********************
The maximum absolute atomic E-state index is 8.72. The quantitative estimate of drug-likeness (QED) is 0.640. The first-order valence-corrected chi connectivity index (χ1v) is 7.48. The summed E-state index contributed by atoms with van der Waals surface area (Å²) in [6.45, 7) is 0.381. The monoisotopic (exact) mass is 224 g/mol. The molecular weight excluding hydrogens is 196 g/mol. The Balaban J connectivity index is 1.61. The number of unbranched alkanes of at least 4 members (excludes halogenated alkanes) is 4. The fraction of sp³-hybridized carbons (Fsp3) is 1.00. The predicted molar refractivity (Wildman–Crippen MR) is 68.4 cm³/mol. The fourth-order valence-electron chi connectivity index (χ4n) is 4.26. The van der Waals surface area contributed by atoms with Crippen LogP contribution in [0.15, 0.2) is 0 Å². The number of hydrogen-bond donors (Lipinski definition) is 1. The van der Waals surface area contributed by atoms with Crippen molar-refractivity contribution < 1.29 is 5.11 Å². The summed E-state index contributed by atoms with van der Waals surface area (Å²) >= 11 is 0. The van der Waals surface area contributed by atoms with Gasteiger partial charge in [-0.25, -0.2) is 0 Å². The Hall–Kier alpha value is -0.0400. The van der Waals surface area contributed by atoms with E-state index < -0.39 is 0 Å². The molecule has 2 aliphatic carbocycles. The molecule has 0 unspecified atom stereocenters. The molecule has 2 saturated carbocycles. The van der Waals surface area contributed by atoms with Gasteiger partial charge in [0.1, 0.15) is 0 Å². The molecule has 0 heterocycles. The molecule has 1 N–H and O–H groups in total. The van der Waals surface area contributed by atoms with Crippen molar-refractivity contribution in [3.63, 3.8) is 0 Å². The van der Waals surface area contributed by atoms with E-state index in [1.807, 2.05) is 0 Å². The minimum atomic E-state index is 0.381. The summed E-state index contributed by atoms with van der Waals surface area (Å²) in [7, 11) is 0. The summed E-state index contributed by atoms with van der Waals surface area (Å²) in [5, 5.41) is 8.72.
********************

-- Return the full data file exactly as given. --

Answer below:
The maximum absolute atomic E-state index is 8.72. The quantitative estimate of drug-likeness (QED) is 0.640. The first-order valence-corrected chi connectivity index (χ1v) is 7.48. The summed E-state index contributed by atoms with van der Waals surface area (Å²) in [6.45, 7) is 0.381. The monoisotopic (exact) mass is 224 g/mol. The molecular weight excluding hydrogens is 196 g/mol. The Balaban J connectivity index is 1.61. The number of unbranched alkanes of at least 4 members (excludes halogenated alkanes) is 4. The fraction of sp³-hybridized carbons (Fsp3) is 1.00. The predicted molar refractivity (Wildman–Crippen MR) is 68.4 cm³/mol. The fourth-order valence-electron chi connectivity index (χ4n) is 4.26. The van der Waals surface area contributed by atoms with Crippen LogP contribution in [0.15, 0.2) is 0 Å². The number of hydrogen-bond donors (Lipinski definition) is 1. The van der Waals surface area contributed by atoms with Crippen molar-refractivity contribution < 1.29 is 5.11 Å². The summed E-state index contributed by atoms with van der Waals surface area (Å²) >= 11 is 0. The van der Waals surface area contributed by atoms with Gasteiger partial charge in [-0.25, -0.2) is 0 Å². The Hall–Kier alpha value is -0.0400. The van der Waals surface area contributed by atoms with E-state index < -0.39 is 0 Å². The molecule has 2 aliphatic carbocycles. The molecule has 0 unspecified atom stereocenters. The molecule has 2 saturated carbocycles. The van der Waals surface area contributed by atoms with Gasteiger partial charge in [0.1, 0.15) is 0 Å². The molecule has 0 heterocycles. The molecule has 1 N–H and O–H groups in total. The van der Waals surface area contributed by atoms with Crippen molar-refractivity contribution in [3.63, 3.8) is 0 Å². The van der Waals surface area contributed by atoms with E-state index in [1.807, 2.05) is 0 Å². The minimum atomic E-state index is 0.381. The summed E-state index contributed by atoms with van der Waals surface area (Å²) in [7, 11) is 0. The summed E-state index contributed by atoms with van der Waals surface area (Å²) in [5, 5.41) is 8.72.